Eating habits and eating disorders in neurodiverse people

Michael McCreary, a comedian on the spectrum wrote in his 2019 book Funny, You Don’t Look Autistic that as a kid he used to explain to other people that autism means you can’t drink milk. He made fun of himself, as obviously there is no connection between autism and lactose intolerance, as everyone knows. Or was he wrong about joking?

Considering how many comorbidities are common in neurodiverse people I have come to the conclusion that neurodiverse (despite all it’s good intentions) is a misnomer. If eating disorders and unusual eating habits are an integral part of neurodiversity it becomes kind of hard to see “neurodiversity” as a neurological only condition. We are in need of a term that includes body and mind. I have been arguing that most neurodiverse people are evolutionary forager types as opposed to farmer-herder types and that not only cognitive and social differences are to be expected, but also physiological differences. To begin with it is recommended for neurodiverse people to cut down on gluten and dairy — farmer/herder nutrition.

Children with neurodiverse conditions (ASD, ADHD, gifted) tend to be very picky eaters and are five times more likely to throw tantrums when it comes to mealtimes. For severe cases of picking eating researchers concluded that selective eating that results in impairment of function should now be diagnosed as avoidant/restrictive food intake disorder (ARFID) — a new diagnosis that has been included in the latest Diagnostic and Statistical Manual of Mental Disorders.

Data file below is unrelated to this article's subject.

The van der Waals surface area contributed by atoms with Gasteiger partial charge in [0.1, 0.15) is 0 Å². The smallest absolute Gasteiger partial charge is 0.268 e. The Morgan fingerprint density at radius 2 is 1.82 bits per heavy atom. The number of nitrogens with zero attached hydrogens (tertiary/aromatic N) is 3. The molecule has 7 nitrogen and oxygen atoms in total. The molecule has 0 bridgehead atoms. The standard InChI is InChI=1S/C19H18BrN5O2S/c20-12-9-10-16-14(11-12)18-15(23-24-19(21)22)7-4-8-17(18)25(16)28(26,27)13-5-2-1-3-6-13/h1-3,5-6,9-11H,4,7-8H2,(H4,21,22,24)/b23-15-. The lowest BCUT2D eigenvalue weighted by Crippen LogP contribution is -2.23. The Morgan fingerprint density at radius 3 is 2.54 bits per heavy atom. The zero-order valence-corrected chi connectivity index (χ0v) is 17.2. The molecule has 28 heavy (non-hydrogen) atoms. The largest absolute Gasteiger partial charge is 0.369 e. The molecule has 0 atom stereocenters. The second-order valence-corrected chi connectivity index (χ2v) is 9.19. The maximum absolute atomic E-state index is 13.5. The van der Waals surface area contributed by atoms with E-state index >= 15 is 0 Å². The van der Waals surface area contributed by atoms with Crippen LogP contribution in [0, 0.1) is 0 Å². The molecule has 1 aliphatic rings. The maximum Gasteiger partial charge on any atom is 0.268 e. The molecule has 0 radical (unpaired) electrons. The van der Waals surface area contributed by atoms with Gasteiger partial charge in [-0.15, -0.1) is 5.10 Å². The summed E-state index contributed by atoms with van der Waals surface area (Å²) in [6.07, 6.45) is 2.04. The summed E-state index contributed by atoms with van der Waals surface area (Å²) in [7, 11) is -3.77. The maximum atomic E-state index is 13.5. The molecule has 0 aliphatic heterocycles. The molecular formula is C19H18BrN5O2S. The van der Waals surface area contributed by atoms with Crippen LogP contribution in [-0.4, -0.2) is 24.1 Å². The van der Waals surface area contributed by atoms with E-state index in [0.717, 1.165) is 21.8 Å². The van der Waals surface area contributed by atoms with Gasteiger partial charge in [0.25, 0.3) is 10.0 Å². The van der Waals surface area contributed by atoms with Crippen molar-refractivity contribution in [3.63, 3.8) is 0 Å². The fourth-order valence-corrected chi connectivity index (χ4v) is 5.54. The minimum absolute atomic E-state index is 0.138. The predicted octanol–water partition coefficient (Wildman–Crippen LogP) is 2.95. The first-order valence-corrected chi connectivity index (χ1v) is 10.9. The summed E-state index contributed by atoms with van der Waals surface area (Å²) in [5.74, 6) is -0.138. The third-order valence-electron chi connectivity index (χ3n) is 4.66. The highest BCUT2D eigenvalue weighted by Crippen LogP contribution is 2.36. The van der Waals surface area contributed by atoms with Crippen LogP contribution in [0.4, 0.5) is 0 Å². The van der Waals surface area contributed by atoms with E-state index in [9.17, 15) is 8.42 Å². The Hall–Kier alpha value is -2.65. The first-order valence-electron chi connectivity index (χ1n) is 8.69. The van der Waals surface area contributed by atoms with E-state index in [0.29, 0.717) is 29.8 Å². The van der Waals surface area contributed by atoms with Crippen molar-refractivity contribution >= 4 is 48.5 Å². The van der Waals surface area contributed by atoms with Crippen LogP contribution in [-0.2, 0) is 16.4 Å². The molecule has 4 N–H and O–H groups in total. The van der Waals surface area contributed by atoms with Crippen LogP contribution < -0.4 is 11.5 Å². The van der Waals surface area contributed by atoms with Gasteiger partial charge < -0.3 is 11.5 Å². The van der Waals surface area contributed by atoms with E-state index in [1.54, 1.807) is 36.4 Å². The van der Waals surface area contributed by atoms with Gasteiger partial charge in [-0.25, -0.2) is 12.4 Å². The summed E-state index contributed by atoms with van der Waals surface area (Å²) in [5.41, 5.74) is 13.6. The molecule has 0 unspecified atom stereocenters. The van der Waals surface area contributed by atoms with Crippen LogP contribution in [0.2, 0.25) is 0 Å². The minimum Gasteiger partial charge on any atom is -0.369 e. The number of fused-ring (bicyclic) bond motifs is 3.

ARFID is another label in the alphabet soup of diagnoses that neurodiverse children are given. We may think that these are the tantrums signs of a spoiled child or of an underlying psychological problem, but it doesn’t seem unreasonable that many of the foods or at least some ingredients really do hurt the neurodiverse child. It’s not a psychological phenomenon, it’s a physiological one. A coping strategy to avoid harmful foods that may easily backfire and worsen health like in the case of Greta Thunberg whose refusal to eat anything except tiny amounts of rice, avocado and gnocchi almost got her hospitalized.

The trouble with food may start much earlier: many mothers of neurodiverse children report that their child had been a colicky baby. Even though by far not all colicky babies are neurodiverse (in the strict sense) the condition may be an indication of struggling with certain nutrients in baby formula or the mother’s breast milk.

Colicky as babies, picky as toddlers, that isn’t the end of struggles with food intake for neurodiverse people. Come puberty come eating disorders. In recent years it has more and more crystallized that neurodiverse people are at much higher risk for eating disorders than neurotypicals. This is true for both (especially anorexia nervosa) and ADHD (especially bulimia). The typical onset for anorexia and bulimia is around 17 years and therefore most likely tied to sexual reproduction and psychological in origin. These eating disorders are also often accompanied by self-harm (40%).

Even if neurodiverse people have been spared all these troubles by the time they are grown-ups there is still a high chance of developing gastrointestinal problems.

  • Crohn’s Disease
  • Inflammatory bowel disease
  • Irritable bowel syndrome
  • Cyclical vomiting
  • Gastritis
  • Lactose intolerance

Food intolerance may be a lifelong problem for many neurodiverse people. It is what we would expect to happen if their (relatively) recent ancestors were foragers rather than farmers or herders. If this is really the case, it is time to think of neurodiverse people differently.

For more information on the “forager” view of neurodiverse people check out my book Beautiful minds — a new view of neurodiversity

Originally published at http://the-big-ger-picture.blogspot.com on June 18, 2021.

teacher